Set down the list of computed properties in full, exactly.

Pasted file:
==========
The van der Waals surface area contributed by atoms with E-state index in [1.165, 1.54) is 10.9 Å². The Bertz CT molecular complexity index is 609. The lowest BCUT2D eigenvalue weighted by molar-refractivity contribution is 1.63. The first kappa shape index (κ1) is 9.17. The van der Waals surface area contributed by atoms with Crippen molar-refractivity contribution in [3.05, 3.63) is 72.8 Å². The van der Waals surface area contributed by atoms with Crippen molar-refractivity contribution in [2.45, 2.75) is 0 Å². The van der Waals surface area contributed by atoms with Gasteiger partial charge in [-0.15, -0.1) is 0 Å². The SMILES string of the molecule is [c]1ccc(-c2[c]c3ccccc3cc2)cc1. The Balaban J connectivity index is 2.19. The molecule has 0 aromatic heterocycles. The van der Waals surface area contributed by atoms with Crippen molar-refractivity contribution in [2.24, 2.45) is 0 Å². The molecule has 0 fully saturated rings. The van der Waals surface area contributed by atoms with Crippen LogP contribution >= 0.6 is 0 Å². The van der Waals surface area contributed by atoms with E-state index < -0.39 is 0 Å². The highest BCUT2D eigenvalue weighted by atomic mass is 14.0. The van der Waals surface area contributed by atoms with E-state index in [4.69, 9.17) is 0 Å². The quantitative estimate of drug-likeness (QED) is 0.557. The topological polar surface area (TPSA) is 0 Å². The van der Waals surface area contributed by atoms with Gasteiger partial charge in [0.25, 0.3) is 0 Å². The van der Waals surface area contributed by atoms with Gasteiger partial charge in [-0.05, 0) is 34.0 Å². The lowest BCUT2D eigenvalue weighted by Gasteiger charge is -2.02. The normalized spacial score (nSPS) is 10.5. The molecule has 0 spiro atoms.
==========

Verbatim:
The van der Waals surface area contributed by atoms with E-state index in [1.165, 1.54) is 10.9 Å². The Bertz CT molecular complexity index is 609. The lowest BCUT2D eigenvalue weighted by molar-refractivity contribution is 1.63. The first kappa shape index (κ1) is 9.17. The van der Waals surface area contributed by atoms with Crippen molar-refractivity contribution in [3.05, 3.63) is 72.8 Å². The van der Waals surface area contributed by atoms with Crippen molar-refractivity contribution in [2.45, 2.75) is 0 Å². The van der Waals surface area contributed by atoms with Gasteiger partial charge in [-0.15, -0.1) is 0 Å². The SMILES string of the molecule is [c]1ccc(-c2[c]c3ccccc3cc2)cc1. The Balaban J connectivity index is 2.19. The molecule has 0 aromatic heterocycles. The van der Waals surface area contributed by atoms with Crippen molar-refractivity contribution in [2.24, 2.45) is 0 Å². The molecule has 0 fully saturated rings. The van der Waals surface area contributed by atoms with Crippen LogP contribution >= 0.6 is 0 Å². The van der Waals surface area contributed by atoms with E-state index < -0.39 is 0 Å². The highest BCUT2D eigenvalue weighted by atomic mass is 14.0. The van der Waals surface area contributed by atoms with E-state index in [4.69, 9.17) is 0 Å². The quantitative estimate of drug-likeness (QED) is 0.557. The topological polar surface area (TPSA) is 0 Å². The van der Waals surface area contributed by atoms with Gasteiger partial charge in [0.25, 0.3) is 0 Å². The van der Waals surface area contributed by atoms with Gasteiger partial charge in [-0.05, 0) is 34.0 Å². The lowest BCUT2D eigenvalue weighted by Gasteiger charge is -2.02. The normalized spacial score (nSPS) is 10.5. The molecule has 0 spiro atoms.